This is the wonder and delight of The Final Tour, a four-CD box set of live concerts in Europe, from March 1960, by jazz trumpeter Miles Davis’ quintet featuring John Coltrane—none of which have ever been released in the United States.

The tour took place a full year after the band laid down Kind of Blue, one of the greatest jazz studio albums and still the most popular of all time, having sold more than 4 million copies. The band on The Final Tour is much the same as on that album, and so are many of the tunes, but the music—the way the tunes are played—is radically different. It’s such a jarring departure that it demands we revise the conventional wisdom about these two musicians and fills in some blanks—which, until now, we didn’t know were blanks—in the story of jazz, and where it was going, in those pivotal years.

Coltrane didn’t want to make the tour with Miles in 1960. He was determined to leave the band and start his own, but Miles prevailed. And the tour was a big deal—the first time Miles had played in Europe as a leader.

The opening night, March 21, took place at the Olympia theater in Paris. That concert also constitutes the box set’s first disc. The set begins with “All of You,” the Cole Porter song, which Miles had covered, with Coltrane as a sideman, on his album ’Round About Midnight(recorded in 1955, one year after the song was composed). Miles blows with a vigorous but lyrical swing, in Sinatra phrasing, with jaunty comping from the rhythm section—Wynton Kelly on piano, Paul Chambers on bass, and Jimmy Cobb on drums, all of whom had played on Kind of Blue.
It’s very elegant, as befits the continental setting. (Photos in the album’s booklet show the band members decked out in tuxedos.)

Then, Coltrane enters with his solo. He starts out in a simpatico spirit, a harder tone but a gentle sway. In the second chorus, he throws in a few very fast triplets. By the fifth chorus, he’s unleashing volcanoes of notes—chords on top of chords, scales zipping through the stacks, so dense, so ferocious, so fast. A few years earlier, the critic Ira Gitler had described Coltrane’s style as “sheets of sound,” but these are blizzards of sound, implosions of pure energy. Four minutes in, he spends an entire chorus experimenting with multiphonics (sounding two or more notes at the same time), then he goes back to the blizzards, or languishes on a single chord, turning it a dozen ways in as many seconds, as if sifting all the angles of a prism.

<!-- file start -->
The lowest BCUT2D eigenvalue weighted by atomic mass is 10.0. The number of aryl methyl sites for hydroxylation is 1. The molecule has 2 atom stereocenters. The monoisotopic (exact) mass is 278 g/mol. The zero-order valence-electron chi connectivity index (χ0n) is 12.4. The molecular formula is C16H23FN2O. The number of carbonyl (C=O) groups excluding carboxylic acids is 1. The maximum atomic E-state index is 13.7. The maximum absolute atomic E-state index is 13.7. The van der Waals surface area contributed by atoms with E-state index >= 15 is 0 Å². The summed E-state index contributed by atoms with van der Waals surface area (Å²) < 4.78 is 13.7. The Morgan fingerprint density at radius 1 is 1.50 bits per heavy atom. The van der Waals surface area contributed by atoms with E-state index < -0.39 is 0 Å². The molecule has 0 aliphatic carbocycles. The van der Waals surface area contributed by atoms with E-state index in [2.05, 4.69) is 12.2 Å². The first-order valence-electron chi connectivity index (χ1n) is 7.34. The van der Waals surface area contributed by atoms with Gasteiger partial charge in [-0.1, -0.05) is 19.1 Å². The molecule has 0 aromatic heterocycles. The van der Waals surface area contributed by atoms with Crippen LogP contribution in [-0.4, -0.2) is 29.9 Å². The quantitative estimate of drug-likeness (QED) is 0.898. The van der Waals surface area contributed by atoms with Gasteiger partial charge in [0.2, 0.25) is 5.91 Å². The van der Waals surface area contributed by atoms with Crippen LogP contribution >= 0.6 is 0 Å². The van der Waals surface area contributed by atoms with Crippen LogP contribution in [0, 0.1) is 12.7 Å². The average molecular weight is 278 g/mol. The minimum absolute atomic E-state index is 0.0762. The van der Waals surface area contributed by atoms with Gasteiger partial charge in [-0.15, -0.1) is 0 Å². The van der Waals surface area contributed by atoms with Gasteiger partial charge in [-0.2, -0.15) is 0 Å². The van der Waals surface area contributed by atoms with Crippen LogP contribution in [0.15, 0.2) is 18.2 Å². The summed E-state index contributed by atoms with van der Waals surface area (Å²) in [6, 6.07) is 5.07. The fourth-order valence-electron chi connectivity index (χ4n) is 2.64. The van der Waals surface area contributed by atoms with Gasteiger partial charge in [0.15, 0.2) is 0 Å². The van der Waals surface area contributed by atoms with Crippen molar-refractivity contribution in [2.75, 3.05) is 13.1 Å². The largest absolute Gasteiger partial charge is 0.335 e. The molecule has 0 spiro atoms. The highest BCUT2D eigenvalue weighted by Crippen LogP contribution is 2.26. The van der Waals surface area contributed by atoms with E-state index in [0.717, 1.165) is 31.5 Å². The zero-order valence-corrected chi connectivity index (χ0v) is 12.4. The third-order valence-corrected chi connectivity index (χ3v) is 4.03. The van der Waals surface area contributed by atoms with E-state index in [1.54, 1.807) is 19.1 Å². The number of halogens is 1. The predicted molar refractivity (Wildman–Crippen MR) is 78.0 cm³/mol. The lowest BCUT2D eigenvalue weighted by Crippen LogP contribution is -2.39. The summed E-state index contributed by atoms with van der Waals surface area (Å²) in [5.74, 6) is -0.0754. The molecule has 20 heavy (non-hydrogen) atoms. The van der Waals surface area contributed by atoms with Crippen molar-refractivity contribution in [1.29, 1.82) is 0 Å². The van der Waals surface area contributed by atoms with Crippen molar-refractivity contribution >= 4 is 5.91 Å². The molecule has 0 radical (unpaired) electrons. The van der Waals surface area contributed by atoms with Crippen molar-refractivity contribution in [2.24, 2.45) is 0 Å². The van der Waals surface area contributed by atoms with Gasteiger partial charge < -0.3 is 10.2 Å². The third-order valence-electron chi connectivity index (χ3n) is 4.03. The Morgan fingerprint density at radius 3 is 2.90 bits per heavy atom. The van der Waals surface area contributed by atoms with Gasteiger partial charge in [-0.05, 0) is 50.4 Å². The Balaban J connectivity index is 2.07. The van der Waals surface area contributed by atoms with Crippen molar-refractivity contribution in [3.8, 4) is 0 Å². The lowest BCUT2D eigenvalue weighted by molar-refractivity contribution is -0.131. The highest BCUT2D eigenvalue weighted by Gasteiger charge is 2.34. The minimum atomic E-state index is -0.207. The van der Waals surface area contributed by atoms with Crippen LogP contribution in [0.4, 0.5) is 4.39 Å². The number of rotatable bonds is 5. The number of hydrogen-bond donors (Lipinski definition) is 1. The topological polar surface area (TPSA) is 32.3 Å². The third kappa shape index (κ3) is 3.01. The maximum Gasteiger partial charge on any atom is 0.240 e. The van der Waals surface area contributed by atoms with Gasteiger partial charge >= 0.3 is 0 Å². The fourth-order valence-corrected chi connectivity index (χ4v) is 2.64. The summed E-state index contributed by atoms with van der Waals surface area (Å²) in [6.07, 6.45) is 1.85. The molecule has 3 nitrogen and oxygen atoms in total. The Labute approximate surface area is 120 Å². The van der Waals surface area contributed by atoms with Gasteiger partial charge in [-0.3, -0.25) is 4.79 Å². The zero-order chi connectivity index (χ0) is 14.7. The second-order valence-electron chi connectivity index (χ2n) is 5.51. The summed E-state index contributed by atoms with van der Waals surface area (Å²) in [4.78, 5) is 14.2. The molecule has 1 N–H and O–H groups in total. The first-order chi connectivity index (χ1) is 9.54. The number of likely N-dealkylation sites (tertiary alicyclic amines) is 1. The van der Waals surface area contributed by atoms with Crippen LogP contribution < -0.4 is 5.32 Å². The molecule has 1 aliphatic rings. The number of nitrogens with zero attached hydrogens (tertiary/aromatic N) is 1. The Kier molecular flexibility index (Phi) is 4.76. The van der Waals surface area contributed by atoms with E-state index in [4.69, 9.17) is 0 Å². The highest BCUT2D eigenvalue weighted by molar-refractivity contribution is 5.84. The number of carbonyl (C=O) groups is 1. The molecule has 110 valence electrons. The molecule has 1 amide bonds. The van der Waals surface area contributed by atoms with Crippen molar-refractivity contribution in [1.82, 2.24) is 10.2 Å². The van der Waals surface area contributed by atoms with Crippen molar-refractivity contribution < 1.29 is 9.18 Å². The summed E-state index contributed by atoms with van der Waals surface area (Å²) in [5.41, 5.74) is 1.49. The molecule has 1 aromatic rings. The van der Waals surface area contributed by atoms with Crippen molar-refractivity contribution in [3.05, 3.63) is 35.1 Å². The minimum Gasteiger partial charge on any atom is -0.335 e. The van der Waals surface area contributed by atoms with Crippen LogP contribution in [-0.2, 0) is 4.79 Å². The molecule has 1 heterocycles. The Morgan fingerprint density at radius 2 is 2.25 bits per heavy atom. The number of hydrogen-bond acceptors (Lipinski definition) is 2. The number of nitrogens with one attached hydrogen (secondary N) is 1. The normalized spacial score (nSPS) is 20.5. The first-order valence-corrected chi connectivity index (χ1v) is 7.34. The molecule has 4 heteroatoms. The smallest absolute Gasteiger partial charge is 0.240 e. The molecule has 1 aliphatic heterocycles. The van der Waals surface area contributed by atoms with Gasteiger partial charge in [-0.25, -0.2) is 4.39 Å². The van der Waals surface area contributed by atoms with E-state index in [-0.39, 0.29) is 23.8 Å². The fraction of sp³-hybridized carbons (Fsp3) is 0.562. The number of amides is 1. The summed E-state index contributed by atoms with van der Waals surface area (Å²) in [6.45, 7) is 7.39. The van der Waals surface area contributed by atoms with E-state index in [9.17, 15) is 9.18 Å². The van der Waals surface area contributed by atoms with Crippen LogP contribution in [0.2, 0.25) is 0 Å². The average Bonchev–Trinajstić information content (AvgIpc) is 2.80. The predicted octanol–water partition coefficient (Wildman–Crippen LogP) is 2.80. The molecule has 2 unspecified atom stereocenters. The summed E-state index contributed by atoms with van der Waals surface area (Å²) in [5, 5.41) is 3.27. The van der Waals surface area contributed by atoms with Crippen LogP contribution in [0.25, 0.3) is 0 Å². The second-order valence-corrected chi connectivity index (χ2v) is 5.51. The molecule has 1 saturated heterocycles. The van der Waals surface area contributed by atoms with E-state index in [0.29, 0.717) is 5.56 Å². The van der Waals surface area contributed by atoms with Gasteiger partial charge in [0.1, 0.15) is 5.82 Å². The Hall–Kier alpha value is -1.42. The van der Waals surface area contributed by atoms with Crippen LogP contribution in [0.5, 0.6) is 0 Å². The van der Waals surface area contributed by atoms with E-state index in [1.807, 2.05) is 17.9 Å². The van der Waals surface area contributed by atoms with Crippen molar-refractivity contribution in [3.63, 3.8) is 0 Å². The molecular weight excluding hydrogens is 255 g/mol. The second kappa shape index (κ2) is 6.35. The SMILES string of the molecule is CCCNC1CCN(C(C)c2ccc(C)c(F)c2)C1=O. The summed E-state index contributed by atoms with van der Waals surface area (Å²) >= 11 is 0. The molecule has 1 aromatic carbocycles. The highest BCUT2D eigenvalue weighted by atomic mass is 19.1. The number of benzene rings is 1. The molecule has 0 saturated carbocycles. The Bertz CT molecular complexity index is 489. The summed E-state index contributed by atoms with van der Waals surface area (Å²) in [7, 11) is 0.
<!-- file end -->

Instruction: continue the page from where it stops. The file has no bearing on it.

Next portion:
Yet at the end of each chorus, he rings out some phrase of the melody, and it doesn’t sound out of place because, through all the frenzy (this becomes startlingly clear on repeated listening), he never lets go of the song, he stays tethered to some harmonic or rhythmic hook. He may seem to be unleashing chaos, but that’s the opposite of what he’s up to.

Many years later, the tenor saxophonist Branford Marsalis heard a bootleg album of the 1960 Stockholm concert—which took place the night after the Paris concert—and experienced what he later called “one of the worst nights of my life.” Coltrane’s playing, he remembered in an interview with the New York Times Magazine, “was massive, intense. I wanted to quit. It wasn’t like I could say, ‘Well, if I start to do this or that, I might get there.’ Forget it.”

(click here to continue reading Miles Davis and John Coltrane’s The Final Tour, reviewed..)

Two of my favorite artists, touring together, music heretofore unreleased. What’s not to love? I’ll let you know if it is any good but I assume it will be awesome.

Miles The Autobiography
Miles The Autobiography, a great read

Amazon blurb:

The latest entry in the award-winning Miles Davis Bootleg Series focuses on the final chapter in the landmark collaboration between Davis and saxophonist John Coltrane: their last live performances together, in Europe in the spring of 1960.

Miles and Coltrane first collaborated in 1955, when Davis recruited the tenor saxophonist alongside pianist Red Garland, bassist Paul Chambers and drummer Philly Joe Jones. This “first great quintet” made their Columbia Records debut in 1957. Those early recordings showcased the stunning contrasts between Miles’ spacious, melodic lines and Trane’s cascading high-energy solos, famously described by the critic Ira Gilter in 1958 as “sheets of sound.”

While the quintet disbanded shortly after the release of ‘Round About Midnight, Coltrane was back in Miles’ ensemble in early 1958. A year late, the Miles Davis Sextet (Davis, Coltrane, Chambers, saxophonist Julian “Cannonball” Adderley, pianists Bill Evans or Wynton Kelly, and drummer Jimmy Cobb) recorded the historic Kind Of Blue, the best-selling jazz album of all time. And for this final tour the rhythm section of Kelly, Chambers and Cobb backed Miles and Trane.